Fuzzy Zoeller sells two Indiana courses to KemperSports

Fuzzy Zoeller sells two Indiana courses to KemperSports

Two well-known golf courses by local Masters and US Open champion Fuzzy Zoeller have been sold to an Illinois-based company that owns and manages golf clubs nationwide.

KemperSports, headquartered in Northbrook, Illinois, has acquired Fuzzy Zoeller’s Covered Bridge and Champions Pointe golf clubs in Southern Indiana.

“Fuzzy and his team did a great job building them and running them, and we’re excited to carry on that legacy,” said KemperSports CEO Steve Skinner in an interview. “We saw a real opportunity for two courses that are highly regarded in a market that’s growing.”

KemperSports started discussions with the ownership groups about a year ago, Skinner said. The sale closed on Sept. 6. He declined to share the purchase price.

The company will own and operate both golf courses but maintain an ongoing relationship with both Zoeller and the developer of the residential golf community at Champions Pointe.

A few immediate capital improvements at Champions Pointe are underway, including new on-course bathrooms and asphalt cart paths.

“We want to maintain these courses at the top of the market, so we’ll continue to invest in them,” Skinner said. “We’re going to look at both golf courses and the clubhouses and look where we can make improvements.”

Current bosses shouldn’t expect big changes to the courses they’ve come to enjoy, Skinner said, but stressed his company’s commitment to elevating customer service.

“Golfers are very passionate about their golf courses,” Skinner said. “And people don’t like change. I think they’ll see improvement. Everything we do is to improve their experience so they come and play the golf course more.”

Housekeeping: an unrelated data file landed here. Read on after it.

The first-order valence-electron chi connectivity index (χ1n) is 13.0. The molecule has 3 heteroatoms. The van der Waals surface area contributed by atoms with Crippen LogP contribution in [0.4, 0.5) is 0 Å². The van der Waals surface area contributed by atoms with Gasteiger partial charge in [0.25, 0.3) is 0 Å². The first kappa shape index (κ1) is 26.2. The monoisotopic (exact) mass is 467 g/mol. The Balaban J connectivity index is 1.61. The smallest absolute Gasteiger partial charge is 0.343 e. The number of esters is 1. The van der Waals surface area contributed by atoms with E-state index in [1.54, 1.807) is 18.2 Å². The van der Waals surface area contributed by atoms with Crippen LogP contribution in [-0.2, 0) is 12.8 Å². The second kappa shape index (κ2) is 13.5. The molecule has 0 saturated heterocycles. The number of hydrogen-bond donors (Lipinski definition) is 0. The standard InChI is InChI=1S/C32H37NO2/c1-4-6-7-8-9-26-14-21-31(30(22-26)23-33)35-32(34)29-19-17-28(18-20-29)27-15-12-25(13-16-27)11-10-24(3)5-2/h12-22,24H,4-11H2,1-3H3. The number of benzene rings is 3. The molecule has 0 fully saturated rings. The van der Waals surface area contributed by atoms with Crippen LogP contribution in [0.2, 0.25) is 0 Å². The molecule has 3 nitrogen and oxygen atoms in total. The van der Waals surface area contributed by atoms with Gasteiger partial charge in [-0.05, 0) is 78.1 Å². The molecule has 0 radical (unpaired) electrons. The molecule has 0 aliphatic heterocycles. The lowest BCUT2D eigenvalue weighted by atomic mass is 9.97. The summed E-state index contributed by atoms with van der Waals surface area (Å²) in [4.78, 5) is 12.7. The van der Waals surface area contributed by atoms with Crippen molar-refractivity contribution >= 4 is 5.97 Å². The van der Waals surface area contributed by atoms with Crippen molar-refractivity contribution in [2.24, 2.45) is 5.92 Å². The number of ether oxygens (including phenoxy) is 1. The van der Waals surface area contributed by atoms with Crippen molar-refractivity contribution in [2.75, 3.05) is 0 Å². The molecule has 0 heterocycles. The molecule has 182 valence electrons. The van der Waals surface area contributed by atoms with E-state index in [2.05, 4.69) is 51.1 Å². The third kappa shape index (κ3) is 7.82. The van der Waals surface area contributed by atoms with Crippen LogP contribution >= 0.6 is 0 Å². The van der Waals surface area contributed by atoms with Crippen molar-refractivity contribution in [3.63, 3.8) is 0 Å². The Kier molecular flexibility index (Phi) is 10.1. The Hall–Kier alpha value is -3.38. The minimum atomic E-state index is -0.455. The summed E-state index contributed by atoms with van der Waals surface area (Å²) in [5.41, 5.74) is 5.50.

He added that it’s his company’s intent to keep existing staffing and train them on KemperSports’ customer service standards at the more than 120 golf courses, private clubs, resorts and other facilities nationwide.

“Everyone will see familiar faces as they did yesterday and the day before,” he said.

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A sign at the entrance to Champions Pointe Golf Club, Wednesday, Sept. 7, 2022, in Henryville, Indiana. (Timothy D. Easley/Special to USA Today Network)

Frank Urban Zoeller, known as “Fuzzy,” opened Covered Bridge Golf Club in Sellersburg in 1994.

The 10-time PGA Tour victor, including his first appearance at the Masters in 1979 and later at the 1984 US Open, opened Champions Pointe in Henryville in 2007, billed as a “demanding yet fair test for every golfer.”

Zoeller designed the 18-hole courses with par-72 layouts alongside noted golf course architect Clyde Johnston.

“We thought it was the time to do it,” Zoeller said of the sale. “We think we’ve put the right people in, with KemperSports to take over … hopefully things will go well for them.”

Jim Epperson, executive director of Clark and Floyd counties’ convention and tourism bureau SoIN Tourism, said he was pleased to hear the new owners intend on making capital improvements and keeping the courses up for years to come.

While Southern Indiana isn’t known as a big golfing destination, he said, the sport attracts a high-spending niche of consumers to enjoy any of the region’s six public courses, which range in price point and degree of difficulty.

He praised how the two Zoeller clubs often take on the role of concierge for visiting groups, helping them plan dining, lodging, and other entertainment experiences in the area.

A statue of Fuzzy Zoeller stands outside the clubhouse at Covered Bridge Golf, Wednesday, Sept. 7, 2022, in Sellersburg, Indiana. (Timothy D. Easley/Special to USA Today Network)

“They’ve been very good about doing that, which takes it beyond a couple rounds of golf and turns it into a really comprehensive, high-dollar experience for the people who are coming,” Epperson said.

Looking to the future, Skinner said he’d like to draw more local players as well as golfers from the region by increasing marketing for the courses, supporting junior golf efforts and encouraging other player development programs. At the same time, he wants the courses to continue hosting community events, keeping the clubs “ingrained in the community as they are now.”

The courses will continue to carry current branding, including the Zoeller name.

“We’ve left something for the area that they can enjoy for years,” Zoeller said. “And I was just damn proud to do it.”

Reach Louisville Courier-Journal business and development reporter Matthew Glowicki at mglowicki@courier-journal.com.

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